I’m happy to report that our camping trip went just fine. I managed not to encounter a moose or a mountain lion or even a bear. And my insulin kept nicely in a little cooler in a bear box. I did, however, manage to have a little adventure.
@joshua recently bought a canoe off craigslist. The day he bought it I was less than impressed, owing to some scheduling conflicts with picking it up. The first time he took it out, I waved from the bank (still sort of resenting the intrusiveness of its entrance) and wasn’t real keen on taking it for a paddle. (Is that the equivalent of taking a car for a spin?) So, when we brought it on the camping trip, I was determined to bond with it. As soon as the campsite was set up, I went merrily down to the lake with my cellphone as my CGM receiver in my pocket. I was starting a little lower than I’d like–low 70s but made a snap decision not to return for juice, lest the kids really start crying about not going with me. I jumped in the canoe and paddled away without any sugar. About half way across I realized the wind was picking up at my back and it would be a more difficult return trip than I’d anticipated. Still, I saw what looked like an Osprey in the distance, so I kept going. When I reached the other side, I knew I was in for it. What I didn’t know was how to get back. The wind was gusting sideways a little, so it kept pushing me perpendicular to my course. I tried force the canoe in the right direction with a back thrust of my paddle, and that was it. I had flipped in a matter of about a second. Clear on the other side of the lake. Thankfully, I could stand. All I could think was to get my phone out of the water as quickly as I could. For the next 20 minutes I called “Yoo Hoo, I need help” all the way across the lake as I stood on a partially submerged boulder next to the beaver dam, where I was convinced the beavers would come for me at any point.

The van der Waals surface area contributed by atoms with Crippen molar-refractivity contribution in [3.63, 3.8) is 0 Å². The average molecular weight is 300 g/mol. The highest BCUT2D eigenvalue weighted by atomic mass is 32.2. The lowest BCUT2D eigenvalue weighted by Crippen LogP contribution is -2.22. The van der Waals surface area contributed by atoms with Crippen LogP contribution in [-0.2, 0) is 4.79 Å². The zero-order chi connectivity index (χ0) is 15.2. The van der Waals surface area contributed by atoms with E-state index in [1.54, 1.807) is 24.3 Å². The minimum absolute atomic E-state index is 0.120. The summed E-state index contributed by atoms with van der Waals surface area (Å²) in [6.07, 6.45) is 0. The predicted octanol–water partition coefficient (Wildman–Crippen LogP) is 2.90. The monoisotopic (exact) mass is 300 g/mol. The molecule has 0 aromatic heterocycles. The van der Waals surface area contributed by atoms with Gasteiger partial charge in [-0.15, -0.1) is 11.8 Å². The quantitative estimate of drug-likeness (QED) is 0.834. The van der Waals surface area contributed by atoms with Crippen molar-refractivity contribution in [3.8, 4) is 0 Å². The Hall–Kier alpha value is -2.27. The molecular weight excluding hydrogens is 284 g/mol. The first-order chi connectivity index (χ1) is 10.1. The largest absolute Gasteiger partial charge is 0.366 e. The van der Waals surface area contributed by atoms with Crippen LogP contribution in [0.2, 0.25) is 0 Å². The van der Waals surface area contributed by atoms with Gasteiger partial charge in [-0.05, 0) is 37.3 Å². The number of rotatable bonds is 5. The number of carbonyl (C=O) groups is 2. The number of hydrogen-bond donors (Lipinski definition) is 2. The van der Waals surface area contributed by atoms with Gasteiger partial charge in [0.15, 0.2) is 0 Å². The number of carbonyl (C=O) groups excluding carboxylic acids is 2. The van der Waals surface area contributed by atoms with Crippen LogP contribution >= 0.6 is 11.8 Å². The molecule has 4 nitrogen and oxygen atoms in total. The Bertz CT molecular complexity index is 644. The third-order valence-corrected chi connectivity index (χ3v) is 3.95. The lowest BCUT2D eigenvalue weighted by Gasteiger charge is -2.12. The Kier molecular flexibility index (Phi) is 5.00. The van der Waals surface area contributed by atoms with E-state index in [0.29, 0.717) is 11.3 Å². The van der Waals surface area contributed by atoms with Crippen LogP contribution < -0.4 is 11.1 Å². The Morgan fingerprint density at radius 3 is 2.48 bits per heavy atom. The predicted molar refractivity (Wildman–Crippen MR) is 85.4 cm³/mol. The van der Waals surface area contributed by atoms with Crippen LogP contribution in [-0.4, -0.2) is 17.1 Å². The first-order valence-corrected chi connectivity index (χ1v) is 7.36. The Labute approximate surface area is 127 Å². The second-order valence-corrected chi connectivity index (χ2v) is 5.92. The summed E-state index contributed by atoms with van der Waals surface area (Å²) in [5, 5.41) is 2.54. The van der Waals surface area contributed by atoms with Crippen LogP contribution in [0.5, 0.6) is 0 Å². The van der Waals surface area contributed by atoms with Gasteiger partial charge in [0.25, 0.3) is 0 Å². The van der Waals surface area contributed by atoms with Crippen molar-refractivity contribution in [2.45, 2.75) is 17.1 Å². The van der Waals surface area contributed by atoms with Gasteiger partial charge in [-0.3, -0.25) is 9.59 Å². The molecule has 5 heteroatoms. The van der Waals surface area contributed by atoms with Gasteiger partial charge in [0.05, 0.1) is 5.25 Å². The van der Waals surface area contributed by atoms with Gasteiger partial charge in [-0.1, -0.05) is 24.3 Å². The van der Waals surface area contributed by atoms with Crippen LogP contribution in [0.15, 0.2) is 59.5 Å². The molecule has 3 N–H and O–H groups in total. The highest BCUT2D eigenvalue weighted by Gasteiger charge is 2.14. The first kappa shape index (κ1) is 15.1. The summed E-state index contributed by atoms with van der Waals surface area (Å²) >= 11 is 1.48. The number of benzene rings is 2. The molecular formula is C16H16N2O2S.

Thankfully, I didn’t know the lake was leech-infested until after the ordeal was over. And fortunately, the adrenaline kept me from going low. I returned to the campsite by way of a trail around the lake sodden but in the mid 80s.
This was the last picture I snapped before flipping.
But you know, you should always carry some emergency sugar stuff! You can survive for days without insulin. But if you are low, having no sugar can mess you up pretty quick.
Try Transcend gels.
Very compact and waterproof. And you can just secure it in the canoe under a seat, and never have to worry about it, and it will be there if you need it. The expiration dates are usually about 3 years, but you can ignore that date because they basically last forever!
Same thing - put one in your back pack, and in your car!
Nothing like the woods. Fishing, camping, smores…it’s generally mine and my kids “vacations”. Cheap, and a lot of fun! Looks like you had a wonderful time and I’m glad your sugars behaved! Nice to have you back in one piece!
@Irish, what an great story! I am happy it ended well because it make me shudder a bit for you:(
You probably know that: when you take a canoe on your own, if you sit in back, it us a good idea to put some weight in the front so the bow does not make too much leeway.
My older son and I went canoe camping in the Boundary Waters last spring for a week. We had a blast but also learned a lot we did not know about handling loaded canoes short handed on long distances:-)
You should have grown up in the great Midwest. All of my summer camps were weeks doing river camping in canoes. One time we even made it from MN to St. Louis (more than a week). Then you would be an expert at canoes. Worst story, we put a leak in one by mishandling in the rapids. The duffer for the week, had to sit and bail for the rest of the trip. No fun.